The departure of Eddie Lack: Shortly after the season concluded (and before the team added Scott Darling), I included an Eddie Lack departure in my list of five Hurricanes predictions for the off-season. In short, with only one short stint of solid play in two years in a Hurricanes uniform, Lack was significantly riskier than Ward and with a nearly identical contractual term and salary. Couple that with Ward’s long standing with the team, and Lack was destined to go even before the addition of Darling (when I wrote this article above). The official ending of Eddie Lack’s tenure with the Hurricanes came via trade, not buyout as I originally predicted back in April. But technicalities aside, the deal went down about as I expected with the Hurricanes needing to eat a chunk of Lack’s contract to sever ties with him without any meaningful return for doing so.

The non-qualification of Daniel Altshuller: The need for maneuvering at the goalie position did not stop at the NHL level. The 2016-17 season for the Charlotte Checkers saw AHL rookie Alex Nedeljkovic suffer significant growing pains as part of his transition from Canadian juniors to the AHL as detailed in Jordan Futrell’s season review for the young goalie. The heavy lifting especially during the late winning stretch (when Nedeljkovic was actually down in the ECHL) was actually accomplished by veterans Michael Leighton and the Tom McCollum when Leighton was injured. With Callum Booth rising up to the AHL level from juniors for 2017-18 and facing the same challenge that Nedeljkovic did last season, two-thirds of the minor league goalie slots are extremely young and unproven. That situation prompted me to include a decision on Altshuller in an AHL roster article on May 16. I suggested that the Hurricanes might not qualify and re-sign prospect Daniel Altshuller and might instead cut him loose to make room for another veteran. That is exactly what happened on Monday, June 26 when Altshuller was not qualified and became a free agent.

The addition of Jeremy Smith to provide a veteran option and stablility in net in Charlotte: The final step in the four-step process occurred on Saturday when the Hurricanes signed veteran AHL netminder Jeremy Smith. Smith has only a short 10-game NHL stint on his resume with the Avalanche in 2016-17, at 28 years old grades out as a good AHL goalie.

When asked, Patrick Williams who his a go-to source for all things AHL pegged Smith as a top half of the AHL netminder in terms of potentially filling in at the NHL level in the event of an injury.

So Jeremy Smith completes the depth chart for goalies in the Hurricanes organization by providing the veteran option that is needed for stability at AHL level and making it possible for new Coach Mike Vellucci to give ice time to Booth and Nedeljkovic as makes sense and not under duress.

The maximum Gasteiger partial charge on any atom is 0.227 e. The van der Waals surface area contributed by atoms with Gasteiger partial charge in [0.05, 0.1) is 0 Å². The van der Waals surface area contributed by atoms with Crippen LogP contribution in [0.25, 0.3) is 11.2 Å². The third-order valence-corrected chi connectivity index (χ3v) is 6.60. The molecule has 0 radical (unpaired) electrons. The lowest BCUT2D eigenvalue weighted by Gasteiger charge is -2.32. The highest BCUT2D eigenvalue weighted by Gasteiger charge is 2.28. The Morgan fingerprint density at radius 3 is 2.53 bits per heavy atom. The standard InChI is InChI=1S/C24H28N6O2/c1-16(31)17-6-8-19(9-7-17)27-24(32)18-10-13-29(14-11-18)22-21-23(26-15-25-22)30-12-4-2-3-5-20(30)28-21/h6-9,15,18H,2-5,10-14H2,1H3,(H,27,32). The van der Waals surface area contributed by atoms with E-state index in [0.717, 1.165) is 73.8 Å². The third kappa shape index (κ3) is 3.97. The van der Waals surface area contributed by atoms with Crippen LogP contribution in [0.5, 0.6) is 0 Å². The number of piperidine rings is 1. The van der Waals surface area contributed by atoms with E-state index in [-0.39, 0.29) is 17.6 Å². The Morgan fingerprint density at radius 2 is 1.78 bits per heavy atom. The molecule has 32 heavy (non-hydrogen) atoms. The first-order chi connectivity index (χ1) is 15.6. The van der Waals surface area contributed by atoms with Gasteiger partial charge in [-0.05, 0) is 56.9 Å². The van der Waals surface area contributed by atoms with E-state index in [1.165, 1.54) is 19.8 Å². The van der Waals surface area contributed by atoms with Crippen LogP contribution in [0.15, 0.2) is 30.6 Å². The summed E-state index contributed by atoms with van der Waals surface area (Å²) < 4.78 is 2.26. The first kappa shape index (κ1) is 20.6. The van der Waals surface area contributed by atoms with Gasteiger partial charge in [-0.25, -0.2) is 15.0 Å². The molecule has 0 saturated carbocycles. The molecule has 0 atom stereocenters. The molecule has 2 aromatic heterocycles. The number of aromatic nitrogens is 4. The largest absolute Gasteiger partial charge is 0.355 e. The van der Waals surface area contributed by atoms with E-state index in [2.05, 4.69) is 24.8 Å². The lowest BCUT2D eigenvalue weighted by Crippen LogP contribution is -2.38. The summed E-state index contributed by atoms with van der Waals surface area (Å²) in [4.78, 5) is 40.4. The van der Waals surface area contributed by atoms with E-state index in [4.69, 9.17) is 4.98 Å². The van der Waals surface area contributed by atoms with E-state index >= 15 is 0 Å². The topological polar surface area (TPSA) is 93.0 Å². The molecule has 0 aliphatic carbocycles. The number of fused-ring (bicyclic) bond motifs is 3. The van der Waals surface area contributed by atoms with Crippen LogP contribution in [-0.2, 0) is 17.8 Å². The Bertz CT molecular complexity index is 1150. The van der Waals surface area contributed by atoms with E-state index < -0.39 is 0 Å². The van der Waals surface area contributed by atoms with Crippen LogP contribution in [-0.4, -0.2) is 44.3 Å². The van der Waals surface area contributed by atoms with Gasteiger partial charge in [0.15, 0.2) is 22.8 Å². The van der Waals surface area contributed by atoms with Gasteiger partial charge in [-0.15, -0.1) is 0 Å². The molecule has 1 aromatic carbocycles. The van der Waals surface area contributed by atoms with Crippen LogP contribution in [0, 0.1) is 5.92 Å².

Dennis Robertson – Just reward and building to win

Dennis Robertson was one of the Checkers defenseman who was solid down the stretch as the team pushed up into the playoffs. He is a veteran AHL defenseman who is not likely to get more than a cup of tea at the NHL level, but he is a good AHL veteran and the kind of player that does two things. First is help his team win. Second is provide a good learning environment for young goalies like Nedeljkovic and Booth.

The gap in the AHL depth chart on the blue line: The signing (or re-signing) of four veteran AHL defensemen in Dennis Robertson, Jake Chelios, Philip Samuelsson and Brenden Kichton (see below) who are all 25 or older highlights an interesting situation with the Hurricanes prospect pool. When 2015 draftee Noah Hanifin jumped straight to the NHL from the draft and Jaccob Slavin and Brett Pesce pretty much did the same from college hockey, it left a gap in the prospect pool for players who would be in the top half of the roster at the AHL level. The Hurricanes do have Fleury and McKeown, but my bet is that Fleury sticks at the NHL level this year. Past that in the under 25 group, there is long-timer Trevor Carrick. There is also Josh Wesley and Tyler Ganly who both project more as bottom pairing AHLers at this stage of their development.


Brenden Kichton – More veteran stability

The story with Kichton is similar to that of Robertson. Kichton brings another veteran AHL defenseman who helps build an experienced defense behind what will be a young forward group and in front of the two young netminding prospects.

Though he just missed overlapping with Hurricanes coach Bill Peters, Kichton is yet another player with ties to the Spokane Chiefs organization that has gradually become a Carolina Hurricanes western outpost.


Roster now reasonably final at the AHL level

If I push Phil Di Giuseppe and Haydn Fleury up to the NHL level to fill out the NHL roster, that leaves a count of 13 forwards, 9 defensemen and 3 goalies at the AHL level. With the Hurricanes also sitting at 47 contracts and within three of the limit, I suspect that there could be room for at most one more addition at the AHL level (on an NHL contract). But for all intents and purposes, what you see is mostly what you will get when the Charlotte Checkers take the ice in October.


Go Canes!